Teen Texting Frightens Teachers and Schools
Jaime Sarrio of the Tennessean reports that teachers are seeing keypad shortcuts creep into classwork.
Sometimes it seems like kids are using another language. And sometimes, they are.
Call it “text speak,” or “Web slanguage.” No matter how you label it, if you were born pre-Internet era, odds are you don’t understand it.
This shorthand style of writing omits vowels and punctuation in favor of numbers and abbreviations.
I know from watching my daughter and her friends that they can ‘text’ as fast as I can type. I also know that Jessica ends up making quite a few edits to her posts here because of the text effect.
Vanderbilt University is studying texting;
Vanderbilt University is analyzing data from a three-year study of how adolescents age 13 to 15 use instant messaging and Web logs to communicate.
Preliminary findings show that the way kids socialize online is similar to the way they do off, said Kevin Leander, associate professor for teaching and learning for Vanderbilt’s Peabody College.
Just as adults’ speech differs from the bar to the boardroom, children know there is a difference between text speak and proper English.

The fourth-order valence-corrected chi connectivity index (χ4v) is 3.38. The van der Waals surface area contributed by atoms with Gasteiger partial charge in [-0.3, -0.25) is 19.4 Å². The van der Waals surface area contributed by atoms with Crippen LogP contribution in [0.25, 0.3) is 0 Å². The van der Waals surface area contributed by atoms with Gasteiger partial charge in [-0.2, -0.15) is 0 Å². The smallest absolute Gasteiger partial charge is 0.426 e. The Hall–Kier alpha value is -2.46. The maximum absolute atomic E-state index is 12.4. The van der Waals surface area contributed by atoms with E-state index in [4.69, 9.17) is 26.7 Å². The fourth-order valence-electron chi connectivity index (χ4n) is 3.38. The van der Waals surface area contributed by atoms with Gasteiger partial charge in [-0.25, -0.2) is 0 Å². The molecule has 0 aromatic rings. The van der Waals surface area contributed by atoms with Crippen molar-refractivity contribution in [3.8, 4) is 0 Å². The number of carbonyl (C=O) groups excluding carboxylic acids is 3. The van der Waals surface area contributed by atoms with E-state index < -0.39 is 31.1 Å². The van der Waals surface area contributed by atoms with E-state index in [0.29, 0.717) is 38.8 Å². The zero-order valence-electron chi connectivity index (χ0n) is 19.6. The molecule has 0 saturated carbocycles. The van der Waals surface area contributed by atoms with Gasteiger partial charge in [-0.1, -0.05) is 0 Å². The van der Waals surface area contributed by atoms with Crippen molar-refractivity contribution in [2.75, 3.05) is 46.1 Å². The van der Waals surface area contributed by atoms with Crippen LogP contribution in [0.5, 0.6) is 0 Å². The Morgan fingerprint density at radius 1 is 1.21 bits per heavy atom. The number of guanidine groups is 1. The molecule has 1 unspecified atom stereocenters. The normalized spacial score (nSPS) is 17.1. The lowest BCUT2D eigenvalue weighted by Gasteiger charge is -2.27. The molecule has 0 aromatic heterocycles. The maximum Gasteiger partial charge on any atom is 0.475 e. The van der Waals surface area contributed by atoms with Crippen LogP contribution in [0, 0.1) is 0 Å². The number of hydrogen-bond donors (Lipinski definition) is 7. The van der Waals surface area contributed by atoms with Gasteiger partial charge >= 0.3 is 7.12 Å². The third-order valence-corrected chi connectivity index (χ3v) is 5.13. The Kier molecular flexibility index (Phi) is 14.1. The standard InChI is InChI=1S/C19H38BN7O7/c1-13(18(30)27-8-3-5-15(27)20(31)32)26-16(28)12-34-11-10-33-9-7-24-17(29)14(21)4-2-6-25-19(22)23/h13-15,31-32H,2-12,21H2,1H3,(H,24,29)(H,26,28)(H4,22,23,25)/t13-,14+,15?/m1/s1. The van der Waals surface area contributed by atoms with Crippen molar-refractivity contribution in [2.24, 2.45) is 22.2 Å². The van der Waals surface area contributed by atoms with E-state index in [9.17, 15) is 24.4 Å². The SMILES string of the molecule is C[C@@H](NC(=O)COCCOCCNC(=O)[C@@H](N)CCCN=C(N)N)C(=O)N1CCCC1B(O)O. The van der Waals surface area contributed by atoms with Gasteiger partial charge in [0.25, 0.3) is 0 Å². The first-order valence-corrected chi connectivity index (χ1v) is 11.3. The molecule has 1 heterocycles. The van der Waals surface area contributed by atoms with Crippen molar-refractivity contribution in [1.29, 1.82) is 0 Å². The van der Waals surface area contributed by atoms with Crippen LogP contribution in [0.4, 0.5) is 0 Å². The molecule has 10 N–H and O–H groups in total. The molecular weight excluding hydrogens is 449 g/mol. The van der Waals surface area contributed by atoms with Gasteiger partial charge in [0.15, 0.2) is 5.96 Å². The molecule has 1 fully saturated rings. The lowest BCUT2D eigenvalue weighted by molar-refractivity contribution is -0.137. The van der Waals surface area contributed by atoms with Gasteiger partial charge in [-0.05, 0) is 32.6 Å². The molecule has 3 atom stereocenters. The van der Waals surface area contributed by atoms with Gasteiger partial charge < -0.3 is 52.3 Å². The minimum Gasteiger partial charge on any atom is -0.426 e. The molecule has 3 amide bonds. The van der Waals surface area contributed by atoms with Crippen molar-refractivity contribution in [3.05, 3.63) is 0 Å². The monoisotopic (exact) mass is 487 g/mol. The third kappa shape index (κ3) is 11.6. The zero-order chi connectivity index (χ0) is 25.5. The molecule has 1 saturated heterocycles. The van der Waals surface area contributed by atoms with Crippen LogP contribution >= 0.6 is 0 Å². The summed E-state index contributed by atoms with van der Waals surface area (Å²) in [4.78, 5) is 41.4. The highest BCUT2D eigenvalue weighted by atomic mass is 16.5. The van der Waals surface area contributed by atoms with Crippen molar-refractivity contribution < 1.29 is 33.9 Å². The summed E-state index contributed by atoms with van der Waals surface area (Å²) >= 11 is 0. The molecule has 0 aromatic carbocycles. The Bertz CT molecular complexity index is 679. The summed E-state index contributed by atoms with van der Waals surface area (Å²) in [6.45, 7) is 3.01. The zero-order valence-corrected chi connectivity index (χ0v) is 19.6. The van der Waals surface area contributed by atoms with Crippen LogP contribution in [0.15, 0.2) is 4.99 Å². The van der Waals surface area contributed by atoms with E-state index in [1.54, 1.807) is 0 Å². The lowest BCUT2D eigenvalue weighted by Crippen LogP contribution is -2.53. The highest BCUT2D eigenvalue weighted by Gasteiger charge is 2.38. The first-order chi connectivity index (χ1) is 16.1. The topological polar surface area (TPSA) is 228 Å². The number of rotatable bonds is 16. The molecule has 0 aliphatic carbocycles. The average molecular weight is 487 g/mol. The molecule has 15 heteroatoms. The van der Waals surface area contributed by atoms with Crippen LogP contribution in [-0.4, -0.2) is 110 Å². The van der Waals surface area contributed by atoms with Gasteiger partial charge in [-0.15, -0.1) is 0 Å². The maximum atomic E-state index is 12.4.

After watching my daughter and Jessica send text messages, the ‘gaming’ effect was pretty clear. It’s all about the thumbs. If the phones don’t have full keyboards, some letters require three button presses. I know from trying to browse the web using my old cell phone that it’s a tedious process. The teenagers don’t seem to think so. The rate at which they send messages is astounding.
With teens in a rural farming community averaging 68 text messages per week, texting is one of the top three forms of communication, beating out messaging online simply because of the freedom available via cell phone.
Of primary importance? The speed of replies. Teens that don’t respond to text messages quickly, or ignore them, end up outside the circle of communication. Removing cell phone privileges is tops on the list of disciplinary measures. Ground me, but don’t take my phone!
It’s a new era and I can’t wait to see the influence the tech-savvy teens will bring to the Web.